Jackson County voters may get to decide in August if they want to limit terms for members of the county legislature and for the county executive.
It’s a welcome development, one county residents should encourage.
Legislator Greg Grounds said this week he’s working on a measure that would put term limits on the August ballot. While details remain sketchy, the proposal likely would limit legislators to two four-year terms.
Grounds says he’s backing up the concept with action — he won’t seek a fourth term in the legislature.
“I believe in term limits,” he wrote in an email. “It would be hypocritical to suggest them while running again.”
Grounds says he’s talking with other legislators about term limits, looking for language a majority will support.
This is absolutely the correct approach. After a year marked by arguments and dysfunction at the courthouse, Jackson County voters should be allowed to decide if limiting legislators’ terms will improve the county’s government.
The deadline for certifying a question for the August ballot is in May.
We think a term limit should be imposed on the county executive, too. But some legislators may want to go further by asking voters to eliminate the job altogether.
That idea deserves serious consideration. There’s no inherent reason Jackson County needs to elect someone to oversee the bureaucracy. An appointed county manager might do a better job while reducing friction at the courthouse.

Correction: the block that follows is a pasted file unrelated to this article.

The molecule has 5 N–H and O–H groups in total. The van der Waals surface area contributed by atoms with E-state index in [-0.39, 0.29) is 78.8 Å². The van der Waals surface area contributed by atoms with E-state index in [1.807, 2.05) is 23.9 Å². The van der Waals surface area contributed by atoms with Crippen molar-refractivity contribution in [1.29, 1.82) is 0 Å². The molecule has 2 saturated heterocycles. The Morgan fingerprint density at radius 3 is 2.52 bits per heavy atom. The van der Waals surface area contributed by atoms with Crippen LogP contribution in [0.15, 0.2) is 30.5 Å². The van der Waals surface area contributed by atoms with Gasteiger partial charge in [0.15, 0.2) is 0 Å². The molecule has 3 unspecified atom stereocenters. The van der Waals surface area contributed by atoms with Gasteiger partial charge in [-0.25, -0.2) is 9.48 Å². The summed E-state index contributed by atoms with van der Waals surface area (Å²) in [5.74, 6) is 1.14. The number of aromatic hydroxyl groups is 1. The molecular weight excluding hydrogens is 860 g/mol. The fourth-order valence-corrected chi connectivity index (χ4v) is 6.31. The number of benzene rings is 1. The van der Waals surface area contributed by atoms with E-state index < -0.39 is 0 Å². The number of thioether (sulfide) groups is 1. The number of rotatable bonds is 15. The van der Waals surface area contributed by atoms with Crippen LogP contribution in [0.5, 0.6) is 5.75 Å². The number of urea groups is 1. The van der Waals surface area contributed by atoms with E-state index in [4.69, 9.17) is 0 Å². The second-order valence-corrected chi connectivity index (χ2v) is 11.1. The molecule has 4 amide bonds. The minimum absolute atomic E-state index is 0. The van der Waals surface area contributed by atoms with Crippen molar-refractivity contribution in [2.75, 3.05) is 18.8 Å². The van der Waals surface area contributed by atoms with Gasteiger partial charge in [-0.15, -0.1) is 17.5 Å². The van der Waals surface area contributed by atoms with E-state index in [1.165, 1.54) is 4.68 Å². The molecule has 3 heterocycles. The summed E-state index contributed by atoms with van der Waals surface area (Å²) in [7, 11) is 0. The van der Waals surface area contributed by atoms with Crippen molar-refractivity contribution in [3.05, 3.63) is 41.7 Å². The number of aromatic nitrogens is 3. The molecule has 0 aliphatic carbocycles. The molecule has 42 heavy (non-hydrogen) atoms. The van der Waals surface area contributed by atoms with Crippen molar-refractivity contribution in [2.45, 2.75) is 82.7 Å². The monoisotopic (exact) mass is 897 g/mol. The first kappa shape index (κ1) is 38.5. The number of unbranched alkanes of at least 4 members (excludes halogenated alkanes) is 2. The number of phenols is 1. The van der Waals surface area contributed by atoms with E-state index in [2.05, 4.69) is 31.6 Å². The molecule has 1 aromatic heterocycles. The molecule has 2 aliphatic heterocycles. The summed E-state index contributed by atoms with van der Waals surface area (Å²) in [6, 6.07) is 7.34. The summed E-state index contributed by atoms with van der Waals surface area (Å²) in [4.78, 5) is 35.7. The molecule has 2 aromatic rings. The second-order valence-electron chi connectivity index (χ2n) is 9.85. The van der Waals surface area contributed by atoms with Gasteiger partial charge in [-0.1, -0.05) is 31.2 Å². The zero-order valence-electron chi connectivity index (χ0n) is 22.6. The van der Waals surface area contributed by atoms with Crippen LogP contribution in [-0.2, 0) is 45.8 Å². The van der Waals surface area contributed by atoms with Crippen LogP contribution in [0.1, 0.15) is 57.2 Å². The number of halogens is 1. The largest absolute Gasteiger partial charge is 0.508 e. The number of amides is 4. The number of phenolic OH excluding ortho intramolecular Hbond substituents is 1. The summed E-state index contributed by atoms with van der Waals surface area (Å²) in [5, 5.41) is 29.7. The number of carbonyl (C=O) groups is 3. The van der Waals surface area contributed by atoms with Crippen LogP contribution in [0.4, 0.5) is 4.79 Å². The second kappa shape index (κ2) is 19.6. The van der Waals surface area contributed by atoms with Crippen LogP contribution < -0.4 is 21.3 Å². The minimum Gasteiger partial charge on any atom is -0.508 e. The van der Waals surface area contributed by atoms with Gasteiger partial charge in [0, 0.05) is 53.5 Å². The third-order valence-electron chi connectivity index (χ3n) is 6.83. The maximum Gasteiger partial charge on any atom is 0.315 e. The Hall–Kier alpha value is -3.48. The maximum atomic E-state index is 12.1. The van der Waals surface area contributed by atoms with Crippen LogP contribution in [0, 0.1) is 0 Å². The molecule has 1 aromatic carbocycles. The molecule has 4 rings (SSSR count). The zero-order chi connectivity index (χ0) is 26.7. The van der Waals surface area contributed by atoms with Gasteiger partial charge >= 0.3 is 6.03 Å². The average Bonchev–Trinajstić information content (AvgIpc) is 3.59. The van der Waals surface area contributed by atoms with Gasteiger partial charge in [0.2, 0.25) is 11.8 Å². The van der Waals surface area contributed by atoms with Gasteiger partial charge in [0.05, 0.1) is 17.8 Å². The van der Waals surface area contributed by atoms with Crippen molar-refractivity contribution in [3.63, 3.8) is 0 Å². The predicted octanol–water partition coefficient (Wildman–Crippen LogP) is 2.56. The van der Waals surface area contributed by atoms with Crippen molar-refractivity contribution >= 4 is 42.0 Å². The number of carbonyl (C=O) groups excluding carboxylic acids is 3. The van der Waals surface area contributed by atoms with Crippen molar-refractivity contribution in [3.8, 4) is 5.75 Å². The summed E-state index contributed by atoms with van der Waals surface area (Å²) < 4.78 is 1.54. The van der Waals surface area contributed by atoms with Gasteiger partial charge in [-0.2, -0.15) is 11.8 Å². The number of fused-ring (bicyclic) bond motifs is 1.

The Kansas City Council approves a city manager, a system that has worked relatively well.
No government system performs flawlessly. Johnson County commissioners removed the county manager last year, to the chagrin of many residents. Politics is never far from politicians.
But Jackson County faces a host of difficult problems in the months ahead, including an aging jail. Anything that could reduce tension between the executive and legislative functions could be helpful.
Term limits in Jackson County are not a new idea. The Missouri legislature considered a term limit bill for the county in 2005. It went nowhere.
A charter review commission considered term limits in 2012, but voted narrowly to reject them. There is always resistance to term limits from longtime officeholders, who claim experience is more important than fresh ideas and new approaches.
The last year in Jackson County shows that isn’t always the case. Entrenched politicians have stumbled over issue after issue.
It’s time for voters to consider term limits in Jackson County. Grounds should be applauded for his work on the issue, and other legislators should join him in the effort.